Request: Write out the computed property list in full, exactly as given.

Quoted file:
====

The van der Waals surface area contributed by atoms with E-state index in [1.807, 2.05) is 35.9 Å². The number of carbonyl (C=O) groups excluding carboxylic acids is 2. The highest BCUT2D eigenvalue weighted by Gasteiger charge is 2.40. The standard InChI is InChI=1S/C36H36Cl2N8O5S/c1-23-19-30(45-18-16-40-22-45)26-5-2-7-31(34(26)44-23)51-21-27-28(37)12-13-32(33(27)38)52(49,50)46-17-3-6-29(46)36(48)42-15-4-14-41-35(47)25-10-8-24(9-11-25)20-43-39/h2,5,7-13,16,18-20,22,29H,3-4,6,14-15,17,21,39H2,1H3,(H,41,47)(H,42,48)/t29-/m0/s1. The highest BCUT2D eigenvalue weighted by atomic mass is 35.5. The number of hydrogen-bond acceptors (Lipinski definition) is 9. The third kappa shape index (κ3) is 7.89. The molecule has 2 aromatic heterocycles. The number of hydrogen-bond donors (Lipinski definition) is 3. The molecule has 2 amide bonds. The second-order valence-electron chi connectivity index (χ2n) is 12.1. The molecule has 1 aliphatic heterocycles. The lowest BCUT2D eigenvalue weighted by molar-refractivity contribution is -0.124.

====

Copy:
The van der Waals surface area contributed by atoms with E-state index in [1.807, 2.05) is 35.9 Å². The number of carbonyl (C=O) groups excluding carboxylic acids is 2. The highest BCUT2D eigenvalue weighted by Gasteiger charge is 2.40. The standard InChI is InChI=1S/C36H36Cl2N8O5S/c1-23-19-30(45-18-16-40-22-45)26-5-2-7-31(34(26)44-23)51-21-27-28(37)12-13-32(33(27)38)52(49,50)46-17-3-6-29(46)36(48)42-15-4-14-41-35(47)25-10-8-24(9-11-25)20-43-39/h2,5,7-13,16,18-20,22,29H,3-4,6,14-15,17,21,39H2,1H3,(H,41,47)(H,42,48)/t29-/m0/s1. The highest BCUT2D eigenvalue weighted by atomic mass is 35.5. The number of hydrogen-bond acceptors (Lipinski definition) is 9. The third kappa shape index (κ3) is 7.89. The molecule has 2 aromatic heterocycles. The number of hydrogen-bond donors (Lipinski definition) is 3. The molecule has 2 amide bonds. The second-order valence-electron chi connectivity index (χ2n) is 12.1. The molecule has 1 aliphatic heterocycles. The lowest BCUT2D eigenvalue weighted by molar-refractivity contribution is -0.124.